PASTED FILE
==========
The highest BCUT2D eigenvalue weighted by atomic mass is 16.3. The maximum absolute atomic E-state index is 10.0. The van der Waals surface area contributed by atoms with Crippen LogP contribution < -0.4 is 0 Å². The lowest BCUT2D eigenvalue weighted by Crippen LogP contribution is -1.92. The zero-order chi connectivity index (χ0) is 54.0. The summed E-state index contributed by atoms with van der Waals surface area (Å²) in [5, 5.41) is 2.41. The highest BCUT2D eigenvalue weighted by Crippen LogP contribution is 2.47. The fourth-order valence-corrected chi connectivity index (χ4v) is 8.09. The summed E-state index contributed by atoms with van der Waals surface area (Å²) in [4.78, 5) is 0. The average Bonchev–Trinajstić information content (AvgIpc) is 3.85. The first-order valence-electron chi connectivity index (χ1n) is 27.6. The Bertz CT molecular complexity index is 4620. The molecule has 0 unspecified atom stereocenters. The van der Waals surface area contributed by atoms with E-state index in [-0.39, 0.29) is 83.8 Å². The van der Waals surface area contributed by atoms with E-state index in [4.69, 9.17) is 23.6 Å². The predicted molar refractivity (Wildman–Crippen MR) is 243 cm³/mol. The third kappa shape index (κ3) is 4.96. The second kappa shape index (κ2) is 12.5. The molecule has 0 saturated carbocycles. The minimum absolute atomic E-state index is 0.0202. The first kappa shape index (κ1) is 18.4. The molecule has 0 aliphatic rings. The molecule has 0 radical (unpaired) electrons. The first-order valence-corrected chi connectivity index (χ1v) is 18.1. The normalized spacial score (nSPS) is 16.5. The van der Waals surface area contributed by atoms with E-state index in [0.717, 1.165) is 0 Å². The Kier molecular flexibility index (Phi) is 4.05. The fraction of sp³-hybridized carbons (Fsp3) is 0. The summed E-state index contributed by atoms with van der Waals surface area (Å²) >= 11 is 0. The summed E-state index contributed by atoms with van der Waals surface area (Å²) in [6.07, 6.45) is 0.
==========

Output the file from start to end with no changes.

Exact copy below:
The highest BCUT2D eigenvalue weighted by atomic mass is 16.3. The maximum absolute atomic E-state index is 10.0. The van der Waals surface area contributed by atoms with Crippen LogP contribution < -0.4 is 0 Å². The lowest BCUT2D eigenvalue weighted by Crippen LogP contribution is -1.92. The zero-order chi connectivity index (χ0) is 54.0. The summed E-state index contributed by atoms with van der Waals surface area (Å²) in [5, 5.41) is 2.41. The highest BCUT2D eigenvalue weighted by Crippen LogP contribution is 2.47. The fourth-order valence-corrected chi connectivity index (χ4v) is 8.09. The summed E-state index contributed by atoms with van der Waals surface area (Å²) in [4.78, 5) is 0. The average Bonchev–Trinajstić information content (AvgIpc) is 3.85. The first-order valence-electron chi connectivity index (χ1n) is 27.6. The Bertz CT molecular complexity index is 4620. The molecule has 0 unspecified atom stereocenters. The van der Waals surface area contributed by atoms with E-state index in [-0.39, 0.29) is 83.8 Å². The van der Waals surface area contributed by atoms with E-state index in [4.69, 9.17) is 23.6 Å². The predicted molar refractivity (Wildman–Crippen MR) is 243 cm³/mol. The third kappa shape index (κ3) is 4.96. The second kappa shape index (κ2) is 12.5. The molecule has 0 saturated carbocycles. The minimum absolute atomic E-state index is 0.0202. The first kappa shape index (κ1) is 18.4. The molecule has 0 aliphatic rings. The molecule has 0 radical (unpaired) electrons. The first-order valence-corrected chi connectivity index (χ1v) is 18.1. The normalized spacial score (nSPS) is 16.5. The van der Waals surface area contributed by atoms with E-state index in [0.717, 1.165) is 0 Å². The Kier molecular flexibility index (Phi) is 4.05. The fraction of sp³-hybridized carbons (Fsp3) is 0. The summed E-state index contributed by atoms with van der Waals surface area (Å²) >= 11 is 0. The summed E-state index contributed by atoms with van der Waals surface area (Å²) in [6.07, 6.45) is 0.